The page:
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Richard Cizik

Richard Cizik is the President of the New Evangelical Partnership for the Common Good, a faith-based organization committed to an agenda that fosters values consistent with an open and free society.

He served for ten years as Vice President for Governmental affairs of the National Association of Evangelicals, the top staff position of the organization, a post he left in 2008 after enduring years of political opposition from the Religious Right. An interview with NPR's "Fresh Air" in which he expressed support for civil unions, climate change, and political collaboration with the newly-elected Obama Administration, led to a national uproar within the movement and over one-hundred top evangelical leaders defecting to a "New Evangelical" agenda.

As a result, Cizik founded the New Evangelical Partnership for the Common Good ( and has been a leader in bringing evangelicals, scholars, and policy-makers together in the search for common ground on a host of national and international challenges, including climate change, civil liberties, economic justice, and national security. He travels frequently to speak on these topics, here and abroad, and is considered one of America's "most dynamic public speakers," according to Science magazine.

In 2002, Cizik was a participant in Climate Forum 2002, at Oxford, England, which produced the "Oxford Declaration" on global warming. In 2005, the New York Times dubbed him the "Earthy Evangelist" for his advocacy on climate change. He was instrumental in creating the Evangelical Climate Initiative, introduced in 2006. That same year, Fast Company named him one of its "Most Creative Minds" and Belief selected him among the "Most Inspiring Persons of the Year."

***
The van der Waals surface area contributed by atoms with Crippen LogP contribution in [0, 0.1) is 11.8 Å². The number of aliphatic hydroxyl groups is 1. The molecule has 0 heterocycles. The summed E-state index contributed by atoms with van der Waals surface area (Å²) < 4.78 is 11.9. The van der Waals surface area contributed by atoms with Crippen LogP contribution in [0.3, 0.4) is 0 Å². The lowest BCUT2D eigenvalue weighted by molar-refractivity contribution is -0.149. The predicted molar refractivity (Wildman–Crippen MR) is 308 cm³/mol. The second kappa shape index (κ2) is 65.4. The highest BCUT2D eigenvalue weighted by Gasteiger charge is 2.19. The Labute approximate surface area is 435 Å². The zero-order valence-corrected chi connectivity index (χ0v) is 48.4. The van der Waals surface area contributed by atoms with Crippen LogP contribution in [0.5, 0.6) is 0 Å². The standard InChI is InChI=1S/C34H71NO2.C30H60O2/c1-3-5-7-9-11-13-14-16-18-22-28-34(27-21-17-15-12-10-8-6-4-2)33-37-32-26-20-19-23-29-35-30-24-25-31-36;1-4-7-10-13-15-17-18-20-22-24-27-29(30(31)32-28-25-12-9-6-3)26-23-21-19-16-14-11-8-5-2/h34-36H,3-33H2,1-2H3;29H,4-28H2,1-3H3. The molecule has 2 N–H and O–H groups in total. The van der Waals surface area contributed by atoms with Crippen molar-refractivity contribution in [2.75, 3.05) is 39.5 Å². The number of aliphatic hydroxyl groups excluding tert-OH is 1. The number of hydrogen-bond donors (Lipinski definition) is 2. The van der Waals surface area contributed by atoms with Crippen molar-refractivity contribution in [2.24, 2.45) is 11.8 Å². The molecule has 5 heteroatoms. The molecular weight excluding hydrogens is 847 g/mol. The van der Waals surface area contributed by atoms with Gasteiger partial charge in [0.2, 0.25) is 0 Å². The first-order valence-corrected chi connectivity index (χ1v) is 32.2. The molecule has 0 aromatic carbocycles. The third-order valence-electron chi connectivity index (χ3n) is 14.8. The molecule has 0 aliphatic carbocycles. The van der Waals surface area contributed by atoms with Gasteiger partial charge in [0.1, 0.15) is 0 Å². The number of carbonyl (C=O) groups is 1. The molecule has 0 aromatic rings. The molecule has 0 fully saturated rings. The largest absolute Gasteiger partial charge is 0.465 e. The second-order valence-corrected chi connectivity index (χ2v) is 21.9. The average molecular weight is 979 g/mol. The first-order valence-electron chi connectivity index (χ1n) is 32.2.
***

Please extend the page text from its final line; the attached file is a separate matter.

The following year, Cizik formed a group of scientists, including nobel laureate Eric Chivian and Harvard Professor Emeritus Edward O. Wilson, along with leading evangelical pastors and professors, to together release a groundbreaking document entitled the "Scientist and Evangelical Call to Action" as well as to hold first-ever dialogues on religion and science. In 2008 he was named to TIME Magazine's list of "TIME 100" most influential people.

Cizik has published many articles and editorials and is the author and editor of The High Cost of Indifference (Regal Books). He conceptualized and directed the landmark document "For the Health of the Nation: An Evangelical Call to Civic Engagement,"and has written for the Washington Post, Huffington Post, New York Times, and many other publications. His expertise is sought by government officials, Congressional committees, and non-governmental organizations around the world.

From 2008-2010, he served as co-Chair of the Chicago Council on Global Affairs Taskforce on Religion and the Making of U.S. Foreign Policy to advance understanding of the role of religion in world affairs and to develop a framework to appropriately integrate religion into U.S. foreign policy. The Taskforce comprised thirty-two high level and influential policy makers, academics, constitutional lawyers, religious leaders and members of the media. The Report "Engaging Religious Leaders Abroad: A New Imperative for U.S. Foreign Policy" was released in 2010 and is available online at

Cizik graduated with a B.A., cum laude, Political Science, Whitworth University (1973); Master of Divinity, Denver Seminary (1979); M.A., Public Affairs, The George Washington University School of Public & International Affairs (1985). In 2005, he was awarded the Ecclesiastical degree of Doctor of Divinity, honoris causae, The Methodist Episcopal Church, USA.

He was awarded a post-graduate fellowship from the Scottish Rite Foundation to study at the George Washington University (1973-1974) and by the Rotary International Foundation to study at the Political Science University in Taipei, Taiwan (1975-1976). Cizik sits on advisory boards of the Institute on Religion and Public Policy, the Nicholas Institute for Environmental Policy Solutions at Duke University, and the Evangelical Environmental Network.

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